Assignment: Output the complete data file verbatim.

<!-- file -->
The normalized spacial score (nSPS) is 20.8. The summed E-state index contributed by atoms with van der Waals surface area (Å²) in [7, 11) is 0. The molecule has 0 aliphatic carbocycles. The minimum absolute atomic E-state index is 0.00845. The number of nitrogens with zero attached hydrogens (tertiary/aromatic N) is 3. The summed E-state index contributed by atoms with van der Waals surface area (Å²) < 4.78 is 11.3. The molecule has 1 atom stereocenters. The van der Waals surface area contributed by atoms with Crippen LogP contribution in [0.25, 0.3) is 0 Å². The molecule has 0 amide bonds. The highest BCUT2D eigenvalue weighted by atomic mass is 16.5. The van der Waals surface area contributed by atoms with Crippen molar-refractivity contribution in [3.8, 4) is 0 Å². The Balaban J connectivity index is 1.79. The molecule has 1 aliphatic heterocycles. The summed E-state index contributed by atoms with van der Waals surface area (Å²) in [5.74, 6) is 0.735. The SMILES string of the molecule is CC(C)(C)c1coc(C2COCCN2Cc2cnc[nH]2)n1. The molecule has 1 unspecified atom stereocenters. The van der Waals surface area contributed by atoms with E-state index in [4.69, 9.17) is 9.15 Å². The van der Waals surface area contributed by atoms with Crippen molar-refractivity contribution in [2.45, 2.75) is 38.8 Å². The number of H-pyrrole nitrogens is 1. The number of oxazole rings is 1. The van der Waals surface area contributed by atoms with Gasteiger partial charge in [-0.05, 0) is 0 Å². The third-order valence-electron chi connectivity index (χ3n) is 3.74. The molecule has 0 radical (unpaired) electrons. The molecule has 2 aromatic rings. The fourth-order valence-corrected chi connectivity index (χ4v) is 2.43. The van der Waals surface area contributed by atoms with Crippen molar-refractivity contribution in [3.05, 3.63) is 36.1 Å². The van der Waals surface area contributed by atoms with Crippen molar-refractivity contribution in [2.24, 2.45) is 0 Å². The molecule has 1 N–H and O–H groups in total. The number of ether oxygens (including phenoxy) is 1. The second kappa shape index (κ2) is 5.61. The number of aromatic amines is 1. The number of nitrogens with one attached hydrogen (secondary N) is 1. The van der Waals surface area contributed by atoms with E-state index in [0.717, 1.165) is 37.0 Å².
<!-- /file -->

The normalized spacial score (nSPS) is 20.8. The summed E-state index contributed by atoms with van der Waals surface area (Å²) in [7, 11) is 0. The molecule has 0 aliphatic carbocycles. The minimum absolute atomic E-state index is 0.00845. The number of nitrogens with zero attached hydrogens (tertiary/aromatic N) is 3. The summed E-state index contributed by atoms with van der Waals surface area (Å²) < 4.78 is 11.3. The molecule has 1 atom stereocenters. The van der Waals surface area contributed by atoms with Crippen LogP contribution in [0.25, 0.3) is 0 Å². The molecule has 0 amide bonds. The highest BCUT2D eigenvalue weighted by atomic mass is 16.5. The van der Waals surface area contributed by atoms with Crippen molar-refractivity contribution in [3.8, 4) is 0 Å². The Balaban J connectivity index is 1.79. The molecule has 1 aliphatic heterocycles. The summed E-state index contributed by atoms with van der Waals surface area (Å²) in [5.74, 6) is 0.735. The SMILES string of the molecule is CC(C)(C)c1coc(C2COCCN2Cc2cnc[nH]2)n1. The molecule has 1 unspecified atom stereocenters. The van der Waals surface area contributed by atoms with E-state index in [4.69, 9.17) is 9.15 Å². The van der Waals surface area contributed by atoms with Crippen molar-refractivity contribution in [2.45, 2.75) is 38.8 Å². The number of H-pyrrole nitrogens is 1. The number of oxazole rings is 1. The van der Waals surface area contributed by atoms with Gasteiger partial charge in [-0.05, 0) is 0 Å². The third-order valence-electron chi connectivity index (χ3n) is 3.74. The molecule has 0 radical (unpaired) electrons. The molecule has 2 aromatic rings. The fourth-order valence-corrected chi connectivity index (χ4v) is 2.43. The van der Waals surface area contributed by atoms with Crippen molar-refractivity contribution in [3.05, 3.63) is 36.1 Å². The van der Waals surface area contributed by atoms with Crippen molar-refractivity contribution in [2.24, 2.45) is 0 Å². The molecule has 1 N–H and O–H groups in total. The number of ether oxygens (including phenoxy) is 1. The second kappa shape index (κ2) is 5.61. The number of aromatic amines is 1. The number of nitrogens with one attached hydrogen (secondary N) is 1. The van der Waals surface area contributed by atoms with E-state index in [0.717, 1.165) is 37.0 Å².